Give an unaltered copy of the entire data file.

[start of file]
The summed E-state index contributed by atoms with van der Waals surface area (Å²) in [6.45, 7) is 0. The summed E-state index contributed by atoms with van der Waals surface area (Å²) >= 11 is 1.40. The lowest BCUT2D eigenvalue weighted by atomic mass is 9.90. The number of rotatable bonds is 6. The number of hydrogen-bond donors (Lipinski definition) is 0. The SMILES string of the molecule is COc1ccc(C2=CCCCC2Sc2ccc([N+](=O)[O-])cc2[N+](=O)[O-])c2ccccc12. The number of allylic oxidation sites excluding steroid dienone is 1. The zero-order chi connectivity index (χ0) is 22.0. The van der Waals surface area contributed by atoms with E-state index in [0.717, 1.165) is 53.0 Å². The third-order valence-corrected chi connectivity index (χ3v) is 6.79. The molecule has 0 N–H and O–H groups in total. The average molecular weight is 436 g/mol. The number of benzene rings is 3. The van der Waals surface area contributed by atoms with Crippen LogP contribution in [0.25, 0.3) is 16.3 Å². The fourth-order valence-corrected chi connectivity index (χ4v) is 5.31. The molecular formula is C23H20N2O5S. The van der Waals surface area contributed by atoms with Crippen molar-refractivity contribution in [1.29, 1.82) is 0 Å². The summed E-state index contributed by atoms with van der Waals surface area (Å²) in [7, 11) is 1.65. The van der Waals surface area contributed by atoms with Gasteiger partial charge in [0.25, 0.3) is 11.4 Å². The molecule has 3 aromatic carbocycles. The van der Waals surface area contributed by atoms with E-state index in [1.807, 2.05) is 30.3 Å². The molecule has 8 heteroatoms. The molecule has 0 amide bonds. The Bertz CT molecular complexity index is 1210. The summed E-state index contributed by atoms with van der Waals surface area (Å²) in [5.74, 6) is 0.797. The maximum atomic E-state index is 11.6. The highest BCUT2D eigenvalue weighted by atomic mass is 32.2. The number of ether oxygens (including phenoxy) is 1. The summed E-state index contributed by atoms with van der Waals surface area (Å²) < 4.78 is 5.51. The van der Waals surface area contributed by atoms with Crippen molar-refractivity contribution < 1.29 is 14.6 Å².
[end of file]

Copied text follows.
The summed E-state index contributed by atoms with van der Waals surface area (Å²) in [6.45, 7) is 0. The summed E-state index contributed by atoms with van der Waals surface area (Å²) >= 11 is 1.40. The lowest BCUT2D eigenvalue weighted by atomic mass is 9.90. The number of rotatable bonds is 6. The number of hydrogen-bond donors (Lipinski definition) is 0. The SMILES string of the molecule is COc1ccc(C2=CCCCC2Sc2ccc([N+](=O)[O-])cc2[N+](=O)[O-])c2ccccc12. The number of allylic oxidation sites excluding steroid dienone is 1. The zero-order chi connectivity index (χ0) is 22.0. The van der Waals surface area contributed by atoms with E-state index in [0.717, 1.165) is 53.0 Å². The third-order valence-corrected chi connectivity index (χ3v) is 6.79. The molecule has 0 N–H and O–H groups in total. The average molecular weight is 436 g/mol. The number of benzene rings is 3. The van der Waals surface area contributed by atoms with Crippen LogP contribution in [0.25, 0.3) is 16.3 Å². The fourth-order valence-corrected chi connectivity index (χ4v) is 5.31. The molecular formula is C23H20N2O5S. The van der Waals surface area contributed by atoms with Crippen molar-refractivity contribution in [1.29, 1.82) is 0 Å². The summed E-state index contributed by atoms with van der Waals surface area (Å²) in [7, 11) is 1.65. The van der Waals surface area contributed by atoms with Gasteiger partial charge in [0.25, 0.3) is 11.4 Å². The molecule has 3 aromatic carbocycles. The van der Waals surface area contributed by atoms with E-state index in [1.807, 2.05) is 30.3 Å². The molecule has 8 heteroatoms. The molecule has 0 amide bonds. The Bertz CT molecular complexity index is 1210. The summed E-state index contributed by atoms with van der Waals surface area (Å²) in [5.74, 6) is 0.797. The maximum atomic E-state index is 11.6. The highest BCUT2D eigenvalue weighted by atomic mass is 32.2. The number of ether oxygens (including phenoxy) is 1. The summed E-state index contributed by atoms with van der Waals surface area (Å²) < 4.78 is 5.51. The van der Waals surface area contributed by atoms with Crippen molar-refractivity contribution < 1.29 is 14.6 Å².